This post was first published by The Croydon Citizen on 04/01/2018.
Croydon is for community, not commuting
Croydon’s hard-earned self-determination was achieved through people electing to spend time and money in the borough’s regenerated commercial, cultural and property sectors. However, this community commitment is being undermined by London-centric housing developments that see Croydon as only a ‘base’ to sleep and get easy access to the capital.
The effect of the sheer scale, speed and success of Croydon’s rebirth can be best demonstrated through the redevelopment of East Croydon station, where previously derelict and barren land has been transformed by mass property developments that loom over the now diminutive station. One of the most notable projects is Vita Ruskin Square, whose ‘luxury apartments’ (why does no-one sell ‘flats’ anymore?) entice outsiders to purchase in Croydon by desperately clinging to the rail line. Places like Vita Ruskin Square are where the future of Croydon’s identity will be decided.
Looking at Vita’s website the main and vital selling point of the development is clear: you can get back into London very, very quickly: “Croydon is ideally placed for London living […] a gateway to central London” that is “within 15 minutes of central London”. Despite being situated only a short walk to our town centre, Vita have next to nothing to say about our borough except that it should be considered as “a new city within a city… a new quarter of London”. Oh, and that we have Boxpark.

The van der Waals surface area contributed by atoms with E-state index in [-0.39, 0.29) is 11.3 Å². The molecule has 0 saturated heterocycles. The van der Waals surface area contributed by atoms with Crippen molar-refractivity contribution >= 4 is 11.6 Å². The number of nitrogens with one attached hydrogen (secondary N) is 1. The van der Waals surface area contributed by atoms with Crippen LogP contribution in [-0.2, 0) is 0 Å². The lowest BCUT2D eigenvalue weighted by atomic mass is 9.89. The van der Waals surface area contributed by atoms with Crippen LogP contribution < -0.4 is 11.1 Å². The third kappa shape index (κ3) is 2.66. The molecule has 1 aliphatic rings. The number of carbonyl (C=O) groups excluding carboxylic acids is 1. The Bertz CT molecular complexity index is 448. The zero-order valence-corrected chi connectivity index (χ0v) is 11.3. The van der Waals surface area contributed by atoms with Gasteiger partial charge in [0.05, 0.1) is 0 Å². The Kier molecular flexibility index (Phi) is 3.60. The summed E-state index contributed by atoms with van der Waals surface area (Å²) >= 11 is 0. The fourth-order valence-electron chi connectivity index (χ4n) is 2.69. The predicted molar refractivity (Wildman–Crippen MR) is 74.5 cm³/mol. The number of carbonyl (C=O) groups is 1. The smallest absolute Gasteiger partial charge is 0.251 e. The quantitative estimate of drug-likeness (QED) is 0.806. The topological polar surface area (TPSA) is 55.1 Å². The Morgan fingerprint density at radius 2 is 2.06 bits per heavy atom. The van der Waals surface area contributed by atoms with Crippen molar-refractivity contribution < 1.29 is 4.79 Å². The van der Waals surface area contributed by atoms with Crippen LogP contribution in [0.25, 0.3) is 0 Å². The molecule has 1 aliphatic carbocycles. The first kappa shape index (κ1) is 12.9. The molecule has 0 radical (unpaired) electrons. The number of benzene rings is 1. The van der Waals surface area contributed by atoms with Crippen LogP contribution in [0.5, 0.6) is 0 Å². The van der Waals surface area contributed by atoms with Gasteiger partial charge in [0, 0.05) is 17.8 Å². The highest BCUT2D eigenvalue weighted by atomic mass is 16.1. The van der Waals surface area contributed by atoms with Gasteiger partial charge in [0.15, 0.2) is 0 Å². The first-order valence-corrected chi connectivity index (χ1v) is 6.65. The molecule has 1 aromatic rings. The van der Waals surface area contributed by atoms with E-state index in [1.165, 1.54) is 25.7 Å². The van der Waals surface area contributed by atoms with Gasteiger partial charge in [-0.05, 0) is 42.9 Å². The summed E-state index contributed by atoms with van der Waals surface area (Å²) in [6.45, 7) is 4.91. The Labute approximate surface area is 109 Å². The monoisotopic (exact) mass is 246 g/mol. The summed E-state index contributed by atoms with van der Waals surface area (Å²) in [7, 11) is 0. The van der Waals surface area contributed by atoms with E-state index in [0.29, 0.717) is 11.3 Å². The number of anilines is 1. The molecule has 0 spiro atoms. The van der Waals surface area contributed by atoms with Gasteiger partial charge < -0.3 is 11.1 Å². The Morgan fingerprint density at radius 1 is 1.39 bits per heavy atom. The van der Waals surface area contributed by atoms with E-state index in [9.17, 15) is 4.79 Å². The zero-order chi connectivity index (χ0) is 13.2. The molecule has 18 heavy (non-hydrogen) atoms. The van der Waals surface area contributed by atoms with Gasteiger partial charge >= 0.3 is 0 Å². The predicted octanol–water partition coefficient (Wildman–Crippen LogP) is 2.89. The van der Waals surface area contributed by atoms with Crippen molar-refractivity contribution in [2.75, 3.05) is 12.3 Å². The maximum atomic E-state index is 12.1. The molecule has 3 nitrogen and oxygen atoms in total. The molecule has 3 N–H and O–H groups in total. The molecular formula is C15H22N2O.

We must instil those that live in commuter buildings like Vita with the same feeling community that helped bring change to the town
To live, work or spend time in our town or borough was once considered a compromise or concession, whereas now it ought to be a desired privilege. The most significant reason for this has been the iron-fisted will of our people, who saw the gold amongst the concrete and reignited Croydon. Our citizens put ink to our art scene, pored over our varied coffee shops, fed the high street restaurant quarter and connected our future-focused businesses. London-focused developments like Vita risk diluting this identity, which was passionately crafted at a time when outsiders would have considered living in Croydon only marginally better than a studio on Pluto.
A lot of people in Croydon work in central London and the time it takes to get there is therefore important, but what about evenings and weekends? If Croydon inhabitants are driven to live here primarily by the speed at which they can get back into London, what chance does the town’s feeling of self have to survive?
For Croydon’s self-determination to continue we must instil those that live in commuter buildings like Vita with the same feeling community that helped bring change to the town, encouraging the mindset of Croydon first, London second. By electing to spend your leisure time in Croydon, you are making a significant difference to the borough’s longevity as a thriving and exciting place to be a part of.
Croydon-centricity doesn’t mean leaving your job in Zone 2 or never doing anything in London, but it does mean making a conscious decision to spend time and money in our town when possible to do so. You have a wonderful town and borough, if we don’t continue to use it any enjoy it, the essence or Croydon is at risk of being swallowed up and its identity lost. The next time you tell someone you live in Croydon, focus on what our great borough has to offer, not how quickly you can get to London Bridge or Victoria.